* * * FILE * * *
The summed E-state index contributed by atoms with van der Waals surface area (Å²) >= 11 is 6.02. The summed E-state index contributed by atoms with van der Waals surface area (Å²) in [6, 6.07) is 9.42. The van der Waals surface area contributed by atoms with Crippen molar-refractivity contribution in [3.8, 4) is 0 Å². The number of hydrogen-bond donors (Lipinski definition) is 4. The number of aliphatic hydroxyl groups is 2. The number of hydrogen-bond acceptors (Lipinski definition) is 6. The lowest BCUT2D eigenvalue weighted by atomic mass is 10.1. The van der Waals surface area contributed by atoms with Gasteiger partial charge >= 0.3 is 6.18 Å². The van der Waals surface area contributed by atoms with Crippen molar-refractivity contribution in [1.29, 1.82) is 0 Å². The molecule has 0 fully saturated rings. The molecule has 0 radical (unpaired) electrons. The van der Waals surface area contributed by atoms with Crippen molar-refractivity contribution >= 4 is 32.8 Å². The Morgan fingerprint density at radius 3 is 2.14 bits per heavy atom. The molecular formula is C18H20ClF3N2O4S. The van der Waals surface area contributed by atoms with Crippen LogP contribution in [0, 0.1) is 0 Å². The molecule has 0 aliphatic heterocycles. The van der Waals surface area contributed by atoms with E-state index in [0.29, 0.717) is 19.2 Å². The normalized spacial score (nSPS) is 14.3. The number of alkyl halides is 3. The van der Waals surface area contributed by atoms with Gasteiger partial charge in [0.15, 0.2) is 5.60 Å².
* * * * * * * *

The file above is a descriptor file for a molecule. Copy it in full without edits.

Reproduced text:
The summed E-state index contributed by atoms with van der Waals surface area (Å²) >= 11 is 6.02. The summed E-state index contributed by atoms with van der Waals surface area (Å²) in [6, 6.07) is 9.42. The van der Waals surface area contributed by atoms with Crippen molar-refractivity contribution in [3.8, 4) is 0 Å². The number of hydrogen-bond donors (Lipinski definition) is 4. The number of aliphatic hydroxyl groups is 2. The number of hydrogen-bond acceptors (Lipinski definition) is 6. The lowest BCUT2D eigenvalue weighted by atomic mass is 10.1. The van der Waals surface area contributed by atoms with Gasteiger partial charge >= 0.3 is 6.18 Å². The van der Waals surface area contributed by atoms with Crippen molar-refractivity contribution in [1.29, 1.82) is 0 Å². The molecule has 0 fully saturated rings. The molecule has 0 radical (unpaired) electrons. The van der Waals surface area contributed by atoms with Crippen molar-refractivity contribution >= 4 is 32.8 Å². The Morgan fingerprint density at radius 3 is 2.14 bits per heavy atom. The molecular formula is C18H20ClF3N2O4S. The van der Waals surface area contributed by atoms with Crippen LogP contribution in [0, 0.1) is 0 Å². The molecule has 0 aliphatic heterocycles. The van der Waals surface area contributed by atoms with E-state index in [0.29, 0.717) is 19.2 Å². The normalized spacial score (nSPS) is 14.3. The number of alkyl halides is 3. The van der Waals surface area contributed by atoms with Gasteiger partial charge in [0.15, 0.2) is 5.60 Å².